I’ve been looking at renewable heat recently, the next priority after decarbonising our electricity supply. There are all sorts of ideas for district heating or hybrid systems out there, but the most inspiring idea I’ve come across so far is the off grid solar furnace. It’s been perfected by a renewable energy pioneer called Henry Red Cloud, who creates community energy solutions and employment opportunities on Native American reservations.
The solar heating system his team install is beautifully simple. A large glass-covered box is fitted to the south side of houses, with a heat absorbing metal plate that collects the warmth from the sun. When a thermostat detects that the air in the box is warmer than the air in the house, a fan switches on and directs it inside through a pipe. The fan is powered by a small solar PV panel on the roof, making the whole system self-contained.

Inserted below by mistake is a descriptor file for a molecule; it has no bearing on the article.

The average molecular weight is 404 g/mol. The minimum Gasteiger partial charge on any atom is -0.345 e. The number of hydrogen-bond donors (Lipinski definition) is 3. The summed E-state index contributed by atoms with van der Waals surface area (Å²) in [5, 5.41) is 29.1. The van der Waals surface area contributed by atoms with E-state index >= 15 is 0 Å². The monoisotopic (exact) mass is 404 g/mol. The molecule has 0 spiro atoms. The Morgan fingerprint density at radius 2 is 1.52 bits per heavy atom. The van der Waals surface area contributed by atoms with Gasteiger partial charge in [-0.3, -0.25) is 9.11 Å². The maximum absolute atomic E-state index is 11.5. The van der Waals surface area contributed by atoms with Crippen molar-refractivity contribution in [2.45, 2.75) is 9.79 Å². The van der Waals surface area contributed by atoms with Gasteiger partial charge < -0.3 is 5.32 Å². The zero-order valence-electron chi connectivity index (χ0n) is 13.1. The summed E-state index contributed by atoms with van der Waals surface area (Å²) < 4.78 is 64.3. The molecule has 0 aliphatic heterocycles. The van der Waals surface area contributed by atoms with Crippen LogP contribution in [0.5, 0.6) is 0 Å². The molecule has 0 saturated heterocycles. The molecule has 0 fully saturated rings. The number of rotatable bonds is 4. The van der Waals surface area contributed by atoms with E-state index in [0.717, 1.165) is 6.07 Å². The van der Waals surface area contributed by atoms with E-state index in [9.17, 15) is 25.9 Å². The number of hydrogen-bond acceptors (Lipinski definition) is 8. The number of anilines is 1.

This device reduces resident’s energy bills by around a quarter. Check out Lakota Solar Enterprises for more information, and Mr Red Cloud’s inspiring story.
These systems have been optimised for domestic use, but you won’t be surprised to know that the internet has plenty of advice on how to build a solar air heater for your own use – perhaps to fit to a greenhouse or a garage, or to sit on a sunny windowsill. Stacks of empty tin cans painted black seem to be popular.